keywords = "bolus transit, dysphagia, esophageal motility abnormalities, gastrointestinal motility, high-resolution esophageal impedance manometer (HRIM)",
author = "Zhaohong Shi and Jie Guo and John Clarke and Haifeng Jin and Xinjun Wang and Nina Zhang and Ellen Stein and Sameer Dhalla and Pasricha, {Pankaj Jay} and Jiande Chen",
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T1 - Roles of High-resolution Manometry in Predicting Incomplete Bolus Transit in Patients With Dysphagia

AU - Shi, Zhaohong

AU - Guo, Jie

AU - Clarke, John

AU - Jin, Haifeng

AU - Wang, Xinjun

AU - Zhang, Nina

AU - Stein, Ellen

AU - Dhalla, Sameer

AU - Pasricha, Pankaj Jay

AU - Chen, Jiande

PY - 2017

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N2 - Background: High-resolution manometry (HRM) is used to assess esophageal motility diseases. Abnormalities in a number of HRM parameters have been reported in patients with dysphagia. However, it is unclear whether some of abnormal HRM parameters are predictive of dysphagia. The aim of this retrospective study was to investigate the roles of HRM parameters in predicting incomplete bolus clearance (IBC) in patients with dysphagia using high-resolution impedance manometry. Methods: A total of 644 wet swallows were reviewed and analyzed in 63 patients with symptoms of dysphagia or reflux who underwent a clinical high-resolution impedance manometry test. IBC was defined based on impedance measurement. The relationship of each of abnormal HRM parameters with IBC was analyzed and their roles in predicting IBC were determined. Results: Patients with symptoms of both dysphagia and reflux showed the highest IBC rate, and patients with symptoms of reflux had the lowest IBC rate. The IBC was more prevalent in the distal esophagus. Premature contractions and peristalsis with large breaks were associated with a higher IBC rate in the proximal esophagus (P<0.05); large breaks, ineffective peristalsis, and abnormalities of the esophageal gastric junction functions were associate with higher IBC rates in the distal esophagus (P<0.05). Abnormalities in a number of motility parameters were able to predict IBC with high specificities and/or high sensitivity, such as pan esophageal pressurization, ineffective peristalsis, and large breaks. Abnormal integrative relaxation pressure of the lower esophageal sphincter with concurrent pan esophageal pressurization, ineffective peristalsis, or large breaks is predictive of IBC with nearly 100% of specificity. Conclusions: Abnormalities in a number of HRM parameters are not only useful in diagnosing esophageal motility diseases, but also valuable in predicting IBC during swallowing.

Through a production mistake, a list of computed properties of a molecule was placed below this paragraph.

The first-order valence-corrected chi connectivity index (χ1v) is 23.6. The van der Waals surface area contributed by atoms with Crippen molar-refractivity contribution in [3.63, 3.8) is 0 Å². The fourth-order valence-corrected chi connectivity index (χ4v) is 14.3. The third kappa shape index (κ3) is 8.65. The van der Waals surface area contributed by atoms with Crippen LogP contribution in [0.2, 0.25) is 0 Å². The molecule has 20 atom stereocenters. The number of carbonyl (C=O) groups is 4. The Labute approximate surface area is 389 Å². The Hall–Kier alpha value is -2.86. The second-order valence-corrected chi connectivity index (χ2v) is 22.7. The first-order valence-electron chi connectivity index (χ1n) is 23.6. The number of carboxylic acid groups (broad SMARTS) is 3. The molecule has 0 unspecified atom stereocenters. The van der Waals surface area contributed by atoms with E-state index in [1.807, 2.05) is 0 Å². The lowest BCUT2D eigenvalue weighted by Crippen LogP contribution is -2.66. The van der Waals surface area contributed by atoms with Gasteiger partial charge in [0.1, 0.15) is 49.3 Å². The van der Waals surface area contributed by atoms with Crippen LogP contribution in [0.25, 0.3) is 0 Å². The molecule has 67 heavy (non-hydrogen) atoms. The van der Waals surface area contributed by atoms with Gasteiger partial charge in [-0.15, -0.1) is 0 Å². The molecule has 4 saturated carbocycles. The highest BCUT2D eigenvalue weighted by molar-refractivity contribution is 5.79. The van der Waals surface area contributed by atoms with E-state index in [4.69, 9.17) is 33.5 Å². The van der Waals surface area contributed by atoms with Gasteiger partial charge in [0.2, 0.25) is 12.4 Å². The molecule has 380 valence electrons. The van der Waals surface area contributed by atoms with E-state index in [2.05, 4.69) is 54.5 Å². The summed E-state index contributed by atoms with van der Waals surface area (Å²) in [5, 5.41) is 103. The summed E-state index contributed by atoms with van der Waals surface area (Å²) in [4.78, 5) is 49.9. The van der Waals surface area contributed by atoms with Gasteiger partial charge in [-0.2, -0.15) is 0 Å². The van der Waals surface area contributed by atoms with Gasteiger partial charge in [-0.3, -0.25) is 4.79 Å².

AB - Background: High-resolution manometry (HRM) is used to assess esophageal motility diseases. Abnormalities in a number of HRM parameters have been reported in patients with dysphagia. However, it is unclear whether some of abnormal HRM parameters are predictive of dysphagia. The aim of this retrospective study was to investigate the roles of HRM parameters in predicting incomplete bolus clearance (IBC) in patients with dysphagia using high-resolution impedance manometry. Methods: A total of 644 wet swallows were reviewed and analyzed in 63 patients with symptoms of dysphagia or reflux who underwent a clinical high-resolution impedance manometry test. IBC was defined based on impedance measurement. The relationship of each of abnormal HRM parameters with IBC was analyzed and their roles in predicting IBC were determined. Results: Patients with symptoms of both dysphagia and reflux showed the highest IBC rate, and patients with symptoms of reflux had the lowest IBC rate. The IBC was more prevalent in the distal esophagus. Premature contractions and peristalsis with large breaks were associated with a higher IBC rate in the proximal esophagus (P<0.05); large breaks, ineffective peristalsis, and abnormalities of the esophageal gastric junction functions were associate with higher IBC rates in the distal esophagus (P<0.05). Abnormalities in a number of motility parameters were able to predict IBC with high specificities and/or high sensitivity, such as pan esophageal pressurization, ineffective peristalsis, and large breaks. Abnormal integrative relaxation pressure of the lower esophageal sphincter with concurrent pan esophageal pressurization, ineffective peristalsis, or large breaks is predictive of IBC with nearly 100% of specificity. Conclusions: Abnormalities in a number of HRM parameters are not only useful in diagnosing esophageal motility diseases, but also valuable in predicting IBC during swallowing.

KW - bolus transit

KW - dysphagia

KW - esophageal motility abnormalities

KW - gastrointestinal motility

KW - high-resolution esophageal impedance manometer (HRIM)